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Wednesday, 27 November 1985
Page: 2397

Senator LEWIS(8.15) —The Senate is debating-somewhat suddenly-the Veterans' Entitlements Bill 1985 and the Veterans' Entitlements (Transitional Provisions and Consequential Amendments) Bill 1985. When Senator Messner was the Minister for Veterans' Affairs in the Fraser Government, he set up a joint committee with the Returned Services League and various other ex-service organisations to examine the Repatriation Act 1920, with its then some 90 amendments and other associated legislation, with a view to removing anomalies and rationalising, updating, simplifying and consolidating the whole in one Act and in a form that was readily understood. That avenue of consultation was put in place by the coalition, and for a while it was maintained by the present Minister for Veterans' Affairs (Senator Gietzelt) and the present Government. But then, instead of consultation, this Government, in the absence of this Minister, who was then overseas, embarked on a savage attack on veterans in the May mini-Budget.

Ex-servicemen who had already fought for their country should not, at this stage of their life, have had to fight for their rights to be heard and consulted, but they had to do so. In May 1985, 40 years after the end of World War II, 35 years after the Korean War, and 10 years after Vietnam the Federal Labor Government selected Australian veterans for particular and unwelcome attention. Before then, ex-service organisations and the Parliament had had an opportunity to consider an exposure draft of the new legislation. In the May mini-Budget the Government introduced the nasties from the proposed legislation and included them as a Budget measure. The coalition parties reacted responsibly to this devious Budget measure strategy. As a responsible opposition, we could not oppose the Budget measure; but we did, with the support of the Australian Democrats, succeed in inserting a sunset clause in the Bill. That forced the Government into bringing the measure back into the Parliament before the end of this year, and we made it clear to the Government at that time that it would have to consult extensively with ex-service organisations.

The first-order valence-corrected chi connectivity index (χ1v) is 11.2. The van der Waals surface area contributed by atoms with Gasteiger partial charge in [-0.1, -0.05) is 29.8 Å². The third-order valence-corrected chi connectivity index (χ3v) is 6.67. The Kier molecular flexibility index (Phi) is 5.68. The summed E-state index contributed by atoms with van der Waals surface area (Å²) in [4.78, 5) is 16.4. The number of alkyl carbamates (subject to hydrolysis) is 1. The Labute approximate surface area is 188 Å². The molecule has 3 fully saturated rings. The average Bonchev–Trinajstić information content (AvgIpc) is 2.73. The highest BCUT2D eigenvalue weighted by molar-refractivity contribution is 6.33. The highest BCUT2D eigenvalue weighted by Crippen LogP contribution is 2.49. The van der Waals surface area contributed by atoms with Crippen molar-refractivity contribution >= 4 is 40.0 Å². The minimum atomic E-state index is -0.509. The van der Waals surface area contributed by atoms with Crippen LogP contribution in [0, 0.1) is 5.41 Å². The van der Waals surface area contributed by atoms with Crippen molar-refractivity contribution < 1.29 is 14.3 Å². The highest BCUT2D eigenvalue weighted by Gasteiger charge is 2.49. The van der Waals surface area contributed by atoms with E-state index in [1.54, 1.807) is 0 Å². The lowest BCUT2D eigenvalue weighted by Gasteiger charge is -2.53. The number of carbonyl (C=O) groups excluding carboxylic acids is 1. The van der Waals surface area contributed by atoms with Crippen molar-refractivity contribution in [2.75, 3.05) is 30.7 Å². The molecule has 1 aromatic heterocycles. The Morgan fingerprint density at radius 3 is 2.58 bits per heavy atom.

We received much criticism-some of it personally hurtful-for allegedly not supporting the Democrats in some of the views that they were putting forward at that time. But, in fact, the Democrats were only posturing as to views which might win them votes from veterans, well knowing that they would never have to act in government. But by forcing the Government to consult with its clients-in other words, the ex-service organisations-we now have a better Bill. It still, of course, has its shortcomings and, clearly, the courts ultimately will have to determine the meaning of some areas of it. But most of it is acceptable to the clients, and, with some amendments which I hope we shall carry during this debate, it might be made an even better Bill. On the other hand, as a responsible opposition, we must remember that this is a government measure and respond accordingly.

By shooting from the hip in May, this Government caused enormous and unnecessary worry and concern to many older veterans and created an unnecessarily emotional and tense atmosphere for the discussions and consultations which followed the May mini-Budget. Much credit must go the veterans' organisations for their responsible approach. In particular, the key role played by the National President of the Returned Services League, Sir William Keys, should be acknowledged.